Former hostage Betancourt withdraws compensation demand

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Franco-Colombian ex-hostage Ingrid Betancourt on Tuesday withdraw a widely-panned demand for compensation for nearly six years in captivity in Colombia.

Betancourt's lawyer, Gabriel Devis, withdrew the demand for some eight million dollars for damages to the 48-year-old and her relatives during her captivity in the jungle, according to the attorney general's office.

The defense ministry had said the demand was for some 6.9 million dollars, but the attorney general's office said the total request, for Ingrid, her sister, her mother and her two children, was for around eight million dollars.

The June 30 demand caused outrage in Colombia and led the former senator and presidential candidate to defend herself in a tearful prime-time television interview from New York on Sunday.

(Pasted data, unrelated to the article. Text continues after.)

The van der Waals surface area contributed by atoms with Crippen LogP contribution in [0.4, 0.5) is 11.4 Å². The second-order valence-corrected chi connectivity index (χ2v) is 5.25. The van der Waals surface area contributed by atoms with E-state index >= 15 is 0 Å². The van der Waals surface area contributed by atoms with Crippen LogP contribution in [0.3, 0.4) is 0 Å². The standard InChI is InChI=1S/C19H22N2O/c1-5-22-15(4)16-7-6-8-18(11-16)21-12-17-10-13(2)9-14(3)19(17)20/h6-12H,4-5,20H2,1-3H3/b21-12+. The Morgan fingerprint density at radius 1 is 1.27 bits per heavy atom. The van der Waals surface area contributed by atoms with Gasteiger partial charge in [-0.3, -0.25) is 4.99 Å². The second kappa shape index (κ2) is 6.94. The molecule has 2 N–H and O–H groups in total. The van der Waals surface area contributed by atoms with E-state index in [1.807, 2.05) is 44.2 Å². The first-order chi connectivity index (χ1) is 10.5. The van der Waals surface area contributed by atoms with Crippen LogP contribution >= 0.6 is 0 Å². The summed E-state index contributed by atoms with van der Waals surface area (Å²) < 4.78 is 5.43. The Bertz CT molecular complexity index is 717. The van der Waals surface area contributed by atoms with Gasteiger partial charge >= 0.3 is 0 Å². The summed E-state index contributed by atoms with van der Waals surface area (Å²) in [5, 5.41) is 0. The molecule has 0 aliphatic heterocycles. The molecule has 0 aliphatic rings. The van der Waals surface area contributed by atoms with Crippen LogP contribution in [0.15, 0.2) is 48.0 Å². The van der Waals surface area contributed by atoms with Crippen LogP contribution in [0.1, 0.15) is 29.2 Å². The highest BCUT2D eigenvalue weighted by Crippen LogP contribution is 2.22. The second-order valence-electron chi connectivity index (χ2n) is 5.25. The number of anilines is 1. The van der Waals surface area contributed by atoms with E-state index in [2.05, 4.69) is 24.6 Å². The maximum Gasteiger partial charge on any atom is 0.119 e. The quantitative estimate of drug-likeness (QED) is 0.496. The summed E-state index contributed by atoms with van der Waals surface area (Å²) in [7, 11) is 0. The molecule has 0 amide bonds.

Betancourt then criticized the government's handling of her case, saying she was stripped her of bodyguards when she was running for president and allowed to travel on the road controlled by leftist guerillas where she was nabbed.

The government says Betancourt had assumed responsibility for the journey.

Members of the Revolutionary Armed Forces of Colombia captured Betancourt and her assistant Clara Rojas in February 2002.

Betancourt and 14 other hostages -- including three US military contractors -- were freed by the Colombian military on July 2, 2008.

© 2010 AFP

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